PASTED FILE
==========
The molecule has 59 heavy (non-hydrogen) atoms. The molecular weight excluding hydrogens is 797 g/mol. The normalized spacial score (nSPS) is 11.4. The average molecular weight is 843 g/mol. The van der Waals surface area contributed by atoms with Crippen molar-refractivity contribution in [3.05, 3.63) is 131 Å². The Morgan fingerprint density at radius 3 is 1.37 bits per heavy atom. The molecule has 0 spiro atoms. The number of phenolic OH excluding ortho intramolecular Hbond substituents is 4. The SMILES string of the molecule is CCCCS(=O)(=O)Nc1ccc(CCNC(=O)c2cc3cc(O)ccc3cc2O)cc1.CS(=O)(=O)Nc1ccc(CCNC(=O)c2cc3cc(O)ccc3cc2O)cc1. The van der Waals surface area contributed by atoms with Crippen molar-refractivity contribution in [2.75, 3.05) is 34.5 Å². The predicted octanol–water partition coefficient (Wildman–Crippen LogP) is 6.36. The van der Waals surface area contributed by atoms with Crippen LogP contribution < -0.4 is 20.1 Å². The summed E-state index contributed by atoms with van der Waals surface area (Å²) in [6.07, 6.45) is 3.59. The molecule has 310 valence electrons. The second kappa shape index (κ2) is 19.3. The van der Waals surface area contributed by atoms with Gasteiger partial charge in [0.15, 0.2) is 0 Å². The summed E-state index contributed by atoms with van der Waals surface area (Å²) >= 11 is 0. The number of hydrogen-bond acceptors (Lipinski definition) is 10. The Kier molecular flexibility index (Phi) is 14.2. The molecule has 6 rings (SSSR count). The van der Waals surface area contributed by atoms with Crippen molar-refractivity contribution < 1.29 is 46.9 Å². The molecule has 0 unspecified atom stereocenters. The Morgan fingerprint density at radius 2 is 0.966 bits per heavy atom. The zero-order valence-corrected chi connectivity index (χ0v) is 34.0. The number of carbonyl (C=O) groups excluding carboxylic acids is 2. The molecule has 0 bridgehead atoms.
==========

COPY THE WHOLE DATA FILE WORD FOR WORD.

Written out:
The molecule has 59 heavy (non-hydrogen) atoms. The molecular weight excluding hydrogens is 797 g/mol. The normalized spacial score (nSPS) is 11.4. The average molecular weight is 843 g/mol. The van der Waals surface area contributed by atoms with Crippen molar-refractivity contribution in [3.05, 3.63) is 131 Å². The Morgan fingerprint density at radius 3 is 1.37 bits per heavy atom. The molecule has 0 spiro atoms. The number of phenolic OH excluding ortho intramolecular Hbond substituents is 4. The SMILES string of the molecule is CCCCS(=O)(=O)Nc1ccc(CCNC(=O)c2cc3cc(O)ccc3cc2O)cc1.CS(=O)(=O)Nc1ccc(CCNC(=O)c2cc3cc(O)ccc3cc2O)cc1. The van der Waals surface area contributed by atoms with Crippen molar-refractivity contribution in [2.75, 3.05) is 34.5 Å². The predicted octanol–water partition coefficient (Wildman–Crippen LogP) is 6.36. The van der Waals surface area contributed by atoms with Crippen LogP contribution < -0.4 is 20.1 Å². The summed E-state index contributed by atoms with van der Waals surface area (Å²) in [6.07, 6.45) is 3.59. The molecule has 310 valence electrons. The second kappa shape index (κ2) is 19.3. The van der Waals surface area contributed by atoms with Gasteiger partial charge in [0.15, 0.2) is 0 Å². The summed E-state index contributed by atoms with van der Waals surface area (Å²) >= 11 is 0. The number of hydrogen-bond acceptors (Lipinski definition) is 10. The Kier molecular flexibility index (Phi) is 14.2. The molecule has 6 rings (SSSR count). The van der Waals surface area contributed by atoms with Crippen molar-refractivity contribution < 1.29 is 46.9 Å². The molecule has 0 unspecified atom stereocenters. The Morgan fingerprint density at radius 2 is 0.966 bits per heavy atom. The zero-order valence-corrected chi connectivity index (χ0v) is 34.0. The number of carbonyl (C=O) groups excluding carboxylic acids is 2. The molecule has 0 bridgehead atoms.